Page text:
These irrational spending decisions can destroy your financial situation. You can spend years desperately trying to eliminate the debt you made because you failed to stick to the budget.
 

6. Ignoring opportunities to generate additional income

South African households often ignore the chance to make more money because it will take more time, effort and hard work. Maybe it’s because we’re lazy? Maybe it’s because we have a false sense of financial security. This is a serious problem.
 
One source of income is simply just not enough to get by on anymore. Financial stability doesn’t come from working one job, earning one salary and investing the pittance you earn. Real financial security comes of increasing the amount of money that flows into your bank accounts, your savings accounts and ultimately your investments.
 

7. Missing the opportunity to negotiate

We see a price and we pay it - that’s how South Africans like to trade. We think negotiating prices shows financial weakness. We make jokes about people who ask for a special price or a discount. This is a mistake. There are many retailers that are willing to give you a cash discount if you buy products in bulk – All you need to do is ask.
 
The problem is, we never ask and the retailer makes you pay the full price for the products you buy. Don’t e ashamed to negotiate prices, especially when you’re spending thousands or hundreds of thousands of rands.
 

8. Blowing your cash on expensive gifts

How many times have you bought things you don’t need for people you don’t like simply because you felt compelled to do it? South Africans are suckers for punishment. You’ve seen them do it. In fact, I’m willing to bet you are one of them. Spending money that you don’t have as you falling to the Christmas spending frenzy, you know you shouldn’t but you do it anyway.
 
And it’s not only Christmas gifts that damage your wallet. Birthdays, Valentine’s Day, Easter Eggs there’s always some type of holiday or celebration designed to separate you from your money.
 

9. Buying to impress others shouldn’t impress you

Keeping up with the Jones’s or is it the Kardashians? I don’t remember. But I know you do. One thing South Africans do well is show off, no matter the cost. Look at the spending habits of our politicians in government. Why would we take our financial situation seriously if our leaders don’t?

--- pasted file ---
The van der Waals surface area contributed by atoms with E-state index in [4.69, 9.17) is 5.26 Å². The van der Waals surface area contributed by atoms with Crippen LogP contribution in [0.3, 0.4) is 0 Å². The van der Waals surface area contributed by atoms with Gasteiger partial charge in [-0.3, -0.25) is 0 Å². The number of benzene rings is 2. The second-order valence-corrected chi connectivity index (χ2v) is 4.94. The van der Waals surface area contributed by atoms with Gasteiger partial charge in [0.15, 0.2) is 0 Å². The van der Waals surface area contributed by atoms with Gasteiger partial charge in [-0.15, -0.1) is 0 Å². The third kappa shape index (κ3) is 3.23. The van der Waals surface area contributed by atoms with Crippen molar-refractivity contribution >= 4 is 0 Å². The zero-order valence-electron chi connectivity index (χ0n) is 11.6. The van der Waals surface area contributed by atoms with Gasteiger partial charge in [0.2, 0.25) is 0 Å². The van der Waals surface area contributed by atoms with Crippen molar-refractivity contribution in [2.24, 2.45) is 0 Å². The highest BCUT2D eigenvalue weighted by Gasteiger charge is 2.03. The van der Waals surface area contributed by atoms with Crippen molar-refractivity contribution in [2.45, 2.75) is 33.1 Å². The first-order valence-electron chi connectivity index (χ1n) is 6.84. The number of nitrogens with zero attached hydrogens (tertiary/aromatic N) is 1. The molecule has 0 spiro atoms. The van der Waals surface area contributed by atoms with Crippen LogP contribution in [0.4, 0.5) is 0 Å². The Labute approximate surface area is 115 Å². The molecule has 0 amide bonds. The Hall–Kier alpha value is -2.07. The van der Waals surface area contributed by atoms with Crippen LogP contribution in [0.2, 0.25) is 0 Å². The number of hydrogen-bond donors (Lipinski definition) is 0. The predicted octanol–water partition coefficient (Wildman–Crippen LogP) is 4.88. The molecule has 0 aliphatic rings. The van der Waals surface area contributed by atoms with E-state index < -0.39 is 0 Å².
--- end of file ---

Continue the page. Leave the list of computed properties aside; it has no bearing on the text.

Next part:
That’s no excuse. It’s time that we stop caring about what others think about our clothes, our cars or our jewellery. We should stop trying to show off things we don’t have to our friends. I’m not saying don’t buy nice things, I’m saying buy nice things within reason. Don’t make debt for flashy things, in the end this could lead to your financial downfall.
 

10. Don’t be tempted to be new all the time

When you’re buying a car, you know that it starts losing value the second the polished new wheels hit the road and you drive it out of the dealership. But it’s not just cars that lose value so dramatically other goods also lose value quickly too.
 
Think about your purchases before you make them. You can find exceptional value in furniture from a second hand shop. Equally, you can pay much less for a second hand car than a new one. This is a common mistake of South Africans.
 

11. Falling for rewards gimmicks

Buy for R150 and you get a small toy that your kids can play with. Spend R5,000 and you get 5% cash back. These are just some of the promises that retailers make to get you to spend money. It’s a trap. Don’t fall for it. Use these rewards cards to your advantage, read all the terms and conditions with each card. Don’t be tempted to spend just a little extra to make sure you qualify for the toy or the cash back, your finances come first all the time, not some little trinket.
 

12. Ignoring a financial mentor